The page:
Child sexual abuse is a hidden epidemic gradually eating deep into our society. It is one of the phenomenons that has increased and receiving lower attention, given the psychological trauma the abuse causes on its victim.
            Research has shown that over 90 per cent of abuser is people the victim are familiar with. They are also people the parents entrust their children but secretly abuse them. Children look up to these categories of people for protection in one form or the other and love them dearly. They include their relatives, lesson teachers, domestic staff, family friends etc.

            The World Health Organization says one out of every three girls and one out of every six boys would have experienced one form of sexual abuse before attaining the age of 18, perhaps, that was why, in 1999, WHO declared child sexual abuse a public abuse, a public health epidemic; while in 2004, the world body declared it as a major factor fueling HIV/AIDS and therefore declared it a silent epidemic.
            As bad as the issue is, African countries like Nigeria have never taken the issue serious as the Western countries, which do not spare this offenders but are punished severely. Some people especially non- governmental organizations that are already raising awareness about the evil of child sex abuse.
            Sexual abusers could be male or female of any age, different socio-economic groups, ethnic classes, educated or illiterate, employed or unemployed, rich or poor.
            Often, there are no clear external signs to show that a child has been sexually abused, but some signs can only be detected after physical examination by a physician. Some of the signs are as follows; difficulty in walking or sitting, feeling pain while urinating or having bowel movement, vaginal tears, medical problems such as chronic itching, pains in the genitals, venereal diseases, aggressive behaviour toward family members, teachers, friends etc; always being isolated and withdrawn depression, loss of appetite, showing unusual fear of a certain place or persons, etc. The list is endless.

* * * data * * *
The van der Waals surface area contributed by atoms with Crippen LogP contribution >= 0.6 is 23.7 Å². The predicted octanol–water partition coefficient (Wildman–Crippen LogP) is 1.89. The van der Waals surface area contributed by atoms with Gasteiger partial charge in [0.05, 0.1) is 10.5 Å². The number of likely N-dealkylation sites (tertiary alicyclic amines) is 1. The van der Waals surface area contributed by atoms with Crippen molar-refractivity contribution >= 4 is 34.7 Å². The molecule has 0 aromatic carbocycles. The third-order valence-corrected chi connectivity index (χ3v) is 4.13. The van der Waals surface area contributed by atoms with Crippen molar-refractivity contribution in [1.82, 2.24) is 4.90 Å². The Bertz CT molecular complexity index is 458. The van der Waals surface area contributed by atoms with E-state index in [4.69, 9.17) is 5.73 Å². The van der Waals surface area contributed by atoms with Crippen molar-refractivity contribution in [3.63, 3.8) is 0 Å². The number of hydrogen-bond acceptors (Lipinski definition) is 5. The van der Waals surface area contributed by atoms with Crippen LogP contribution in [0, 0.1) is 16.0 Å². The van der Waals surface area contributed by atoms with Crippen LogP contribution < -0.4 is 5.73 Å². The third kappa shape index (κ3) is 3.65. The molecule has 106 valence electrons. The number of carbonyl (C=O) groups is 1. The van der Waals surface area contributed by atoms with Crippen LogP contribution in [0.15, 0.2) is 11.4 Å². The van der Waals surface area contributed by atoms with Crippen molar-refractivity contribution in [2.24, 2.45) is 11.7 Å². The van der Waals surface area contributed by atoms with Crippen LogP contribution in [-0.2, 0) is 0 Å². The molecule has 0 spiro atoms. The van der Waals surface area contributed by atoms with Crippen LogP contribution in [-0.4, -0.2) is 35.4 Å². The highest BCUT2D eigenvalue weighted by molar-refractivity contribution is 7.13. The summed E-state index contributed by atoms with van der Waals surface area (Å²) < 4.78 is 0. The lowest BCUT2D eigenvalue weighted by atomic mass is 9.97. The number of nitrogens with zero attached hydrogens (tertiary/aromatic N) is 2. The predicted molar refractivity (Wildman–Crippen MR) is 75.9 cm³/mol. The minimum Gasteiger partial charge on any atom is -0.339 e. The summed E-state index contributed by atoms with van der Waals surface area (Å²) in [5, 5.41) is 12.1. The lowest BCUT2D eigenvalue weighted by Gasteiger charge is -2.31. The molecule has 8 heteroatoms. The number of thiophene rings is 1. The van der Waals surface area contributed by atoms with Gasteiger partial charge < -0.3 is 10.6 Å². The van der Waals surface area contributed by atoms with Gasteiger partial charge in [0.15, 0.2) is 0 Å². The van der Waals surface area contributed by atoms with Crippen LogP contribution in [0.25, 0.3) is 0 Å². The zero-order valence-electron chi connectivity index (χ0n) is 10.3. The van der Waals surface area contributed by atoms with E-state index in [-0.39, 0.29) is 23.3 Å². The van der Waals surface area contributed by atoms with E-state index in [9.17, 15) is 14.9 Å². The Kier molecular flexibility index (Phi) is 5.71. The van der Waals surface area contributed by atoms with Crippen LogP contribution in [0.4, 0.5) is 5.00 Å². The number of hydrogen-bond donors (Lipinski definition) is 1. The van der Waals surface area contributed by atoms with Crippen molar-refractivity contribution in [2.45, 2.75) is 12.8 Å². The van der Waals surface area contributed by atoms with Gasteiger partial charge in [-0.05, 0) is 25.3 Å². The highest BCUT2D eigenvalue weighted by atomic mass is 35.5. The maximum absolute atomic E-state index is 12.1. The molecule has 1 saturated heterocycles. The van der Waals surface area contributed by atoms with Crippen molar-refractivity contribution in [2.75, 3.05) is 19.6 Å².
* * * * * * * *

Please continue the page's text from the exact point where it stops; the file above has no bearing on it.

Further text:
Worse still, parents tend to disbelieve when their children tell them of an abuse done on them. This usually leaves devastating effects on them. Consequently, the victims may feel embarrassed, isolated, guilty, ashamed and powerless.
            Prevention is better than cure, so says the adage. People do not have to wait until the deed is done before looking for preventive measures.
            Every child is at risk of being sexually abused and everything must be done to prevent it
            Experts have advised that parents should start teaching their children sex education from the age of three (3) years. However, many parents do not even know what to say to their children. Parents should read various books and other materials that will give them more information on sex education.
            Again, parents must teach their children that their bodies belong to them and they have the right to decide what they do with them. They should also know the values of their bodies by teaching them to respect other people’s bodies.
            Also, parents should not force their children to do things like hug or kiss any relative if the child doesn’t want to. Allow them to reject such gestures politely.
            Finally, when a child has been sexual abused, parents should try and believe him/her and giving him/her words of encouragement because it helps reduce the shame, embarrassment which the child has been through.
Child Sex Abuse is an evil that must be stopped by all courses!
Children are our future and their must guided generously!
Parents watch out for your children in neighbourhood!
It doesn’t show on the face!   
Share on Google Plus


The publications and/or documents on this website are provided for general information purposes only. Your use of any of these sample documents is subjected to your own decision NB: Join our Social Media Network on Google Plus | Facebook | Twitter | Linkedin